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    A team of researchers recently set out to try to get an idea of the influence of the Covid pandemic on the mental health and wellbeing of patients, especially kids, with chronic diseases. The research team included Francesca Fiori Nastro; Carlo Tolone; Maria Rosaria Serra; Daniela Pacella; Angelo Campanozzi; and Caterina Strisciuglio. They are variously affiliated with the University of Naples Federico II, Department of Pediatrics, Naples, Italy; the University of Campania ``Luigi Vanvitelli,'' Department of Woman, Child and General Specialistic Surgery, Naples, Italy; the University of Naples Federico II, Department of Public Health, Naples, Italy; and the University of Foggia, Department of Medical and Surgical sciences, Italy.

    A number of studies have shown that children with celiac disease, even on a gluten-free diet, have a higher risk for functional abdominal pain disorders, so there was some concern about how those kids might fare during Covid lockdown.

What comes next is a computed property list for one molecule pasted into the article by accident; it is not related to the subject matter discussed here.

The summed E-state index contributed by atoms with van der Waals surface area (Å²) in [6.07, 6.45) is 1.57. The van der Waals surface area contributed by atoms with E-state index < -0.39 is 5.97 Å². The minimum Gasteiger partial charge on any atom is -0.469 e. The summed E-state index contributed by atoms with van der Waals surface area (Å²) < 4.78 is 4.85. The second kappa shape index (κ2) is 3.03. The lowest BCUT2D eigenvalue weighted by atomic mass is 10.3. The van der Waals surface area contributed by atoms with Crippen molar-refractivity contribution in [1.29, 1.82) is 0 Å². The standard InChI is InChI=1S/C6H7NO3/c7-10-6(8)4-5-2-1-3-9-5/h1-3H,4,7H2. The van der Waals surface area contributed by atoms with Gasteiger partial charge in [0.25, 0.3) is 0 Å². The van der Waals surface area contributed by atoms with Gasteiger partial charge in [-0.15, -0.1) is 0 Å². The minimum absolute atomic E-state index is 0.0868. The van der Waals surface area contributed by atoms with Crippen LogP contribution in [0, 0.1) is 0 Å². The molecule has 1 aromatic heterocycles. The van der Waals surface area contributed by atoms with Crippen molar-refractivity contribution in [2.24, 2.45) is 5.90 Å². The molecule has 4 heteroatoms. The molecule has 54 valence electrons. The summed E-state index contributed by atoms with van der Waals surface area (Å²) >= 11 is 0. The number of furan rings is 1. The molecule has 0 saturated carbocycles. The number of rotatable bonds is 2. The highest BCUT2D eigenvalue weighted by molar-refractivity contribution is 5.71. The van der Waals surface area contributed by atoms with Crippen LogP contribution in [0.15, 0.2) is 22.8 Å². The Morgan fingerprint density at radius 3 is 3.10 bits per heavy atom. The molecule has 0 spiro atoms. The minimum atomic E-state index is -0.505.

For their study, the research team assessed gastrointestinal symptoms in celiac patients at the time of the diagnosis (T0), and rates of reported FGIDs after six months (T1) of gluten-free diet. They also compared rates of FGIDs between T1 and during the lockdown for COVID-19 (T2). Data supports the idea that psychological factors, such as stress or anxiety, may play a role in the development of FGDIs.